By Janet Meydam
As family history researchers we often get caught up exploring the people in our family tree and we forget to take into consideration the impact locations had on these people’s lives. But, often, location research can reveal as much or more about an ancestor as the vital records you’ve likely already collected.
Religious and club affiliations, occupations, connections to local events and tragedies, community involvement, medical events and so much more can surface when you take the time to dig in and understand your ancestors’ communities.
Location research is an extremely important part of building your family tree and can help solve some of your long-standing dead ends, as well as reveal details that may otherwise go completely undiscovered. This type of research is especially useful when exploring an ancestor who is lacking in records, or a family you want to more intimately understand.
This article will explain why researching locations is so vital and how you should approach this aspect of your research.
Start by Knowing Exactly Where Your Ancestors Lived, Worked, Went to School and Worshiped
As you have been collecting data about your ancestors, you have likely also been collecting the names of towns, cities, counties, states and countries. These place names may seem straightforward, but as you begin to dig deeper into these locations you might discover some surprises – shifting boundaries and place names changes are just a couple.
Changes in population resulted in changes to the names and boundaries of places over time. For example, as the United States was populated, state and county boundaries were changed to accommodate the needs of state and local government.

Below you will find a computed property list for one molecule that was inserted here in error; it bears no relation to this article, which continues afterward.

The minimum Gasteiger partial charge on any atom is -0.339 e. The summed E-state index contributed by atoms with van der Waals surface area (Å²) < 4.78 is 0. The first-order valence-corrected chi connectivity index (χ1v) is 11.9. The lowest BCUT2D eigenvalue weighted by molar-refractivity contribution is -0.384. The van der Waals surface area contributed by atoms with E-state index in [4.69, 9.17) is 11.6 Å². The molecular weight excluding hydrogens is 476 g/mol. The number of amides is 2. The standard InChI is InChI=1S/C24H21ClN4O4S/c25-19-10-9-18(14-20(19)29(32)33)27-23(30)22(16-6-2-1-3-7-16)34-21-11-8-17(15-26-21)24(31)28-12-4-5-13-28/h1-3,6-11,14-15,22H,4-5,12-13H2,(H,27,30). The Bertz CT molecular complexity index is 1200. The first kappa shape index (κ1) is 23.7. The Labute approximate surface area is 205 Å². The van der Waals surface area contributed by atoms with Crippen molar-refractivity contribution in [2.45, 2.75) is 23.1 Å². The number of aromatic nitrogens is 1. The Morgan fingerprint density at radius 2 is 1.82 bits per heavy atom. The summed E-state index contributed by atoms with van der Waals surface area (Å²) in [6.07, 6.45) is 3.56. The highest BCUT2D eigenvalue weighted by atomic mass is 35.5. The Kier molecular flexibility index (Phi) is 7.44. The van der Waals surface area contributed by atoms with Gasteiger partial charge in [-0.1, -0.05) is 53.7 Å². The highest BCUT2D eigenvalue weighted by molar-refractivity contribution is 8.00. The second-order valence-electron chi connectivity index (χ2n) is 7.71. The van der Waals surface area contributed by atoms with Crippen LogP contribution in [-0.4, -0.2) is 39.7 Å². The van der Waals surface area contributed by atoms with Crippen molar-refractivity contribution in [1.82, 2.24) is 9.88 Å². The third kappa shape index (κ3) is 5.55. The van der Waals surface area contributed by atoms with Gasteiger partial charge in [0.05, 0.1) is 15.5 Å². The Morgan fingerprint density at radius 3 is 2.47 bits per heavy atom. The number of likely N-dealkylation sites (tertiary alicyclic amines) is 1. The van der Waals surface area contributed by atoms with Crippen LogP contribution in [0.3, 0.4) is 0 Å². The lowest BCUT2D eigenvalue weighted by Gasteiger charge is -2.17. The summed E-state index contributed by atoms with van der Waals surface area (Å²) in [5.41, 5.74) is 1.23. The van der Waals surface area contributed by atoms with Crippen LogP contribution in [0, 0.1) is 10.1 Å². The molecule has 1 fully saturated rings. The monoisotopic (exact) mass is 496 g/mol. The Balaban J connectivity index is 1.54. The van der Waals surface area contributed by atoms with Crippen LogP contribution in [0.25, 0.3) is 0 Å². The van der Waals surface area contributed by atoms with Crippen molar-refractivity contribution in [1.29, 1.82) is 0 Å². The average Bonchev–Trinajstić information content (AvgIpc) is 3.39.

As an example, an ancestor who lived in the city of Marinette, Wisconsin would be found in Marinette County on the 1880 census, Oconto County on the 1860 and 1870 censuses, and Brown County on the 1850 census, even though that ancestor lived in the same spot for 30 years.
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European place names can be even more confusing. Towns are listed in civil records under government districts, while in church records, they were often organized by parishes. The identifying districts in these two sets of records were sometimes different. In addition, place names changed as borders changed following wars.
A prime example is the dissolution of the German province of Prussia following World War II. Prior to the war, this region was settled by large numbers of ethnic Germans. Towns had German names and followed German government structures. Following the war, large portions of Prussia were returned to Poland. German place names were replaced with Polish place names that are still used today.
My ancestor Fredrick Schoenrock was born in a small village called Piepstock in Pomerania, which was once the northern portion of Prussia. This tiny town is now called Podlipce and it is located in northwestern Poland. Many historical records from this region are located in the state archives in Szczecin, Poland, which uses Polish place names. To research ethnic German ancestors who lived in this area prior to World War II, the researcher must know both the Polish and German place names.
Knowing the correct place names for the time period when your ancestor lived will save you a lot of frustration as you search for records. Start by making a list of place names for the family you are researching, with the dates that each location was relevant, and then start digging into the details of those places. Make sure your place names and county/parish, state/province and country boundaries are correct for each date range so that you can be sure where to look for new records.
Being organized at this stage will make all of the difference as you progress in your location research.
Here are a few tips to follow when researching locations:
1. Complete a general internet search of the history of an area. Basic histories will often include dates when towns, cities, and geographical divisions were founded, changed, or abolished. Look for place names that were used before, during and after the dates when your ancestor lived in the area. Records may be indexed by these earlier or later place names. Most changes to state and county boundaries can be located this way when researching locations in the United States.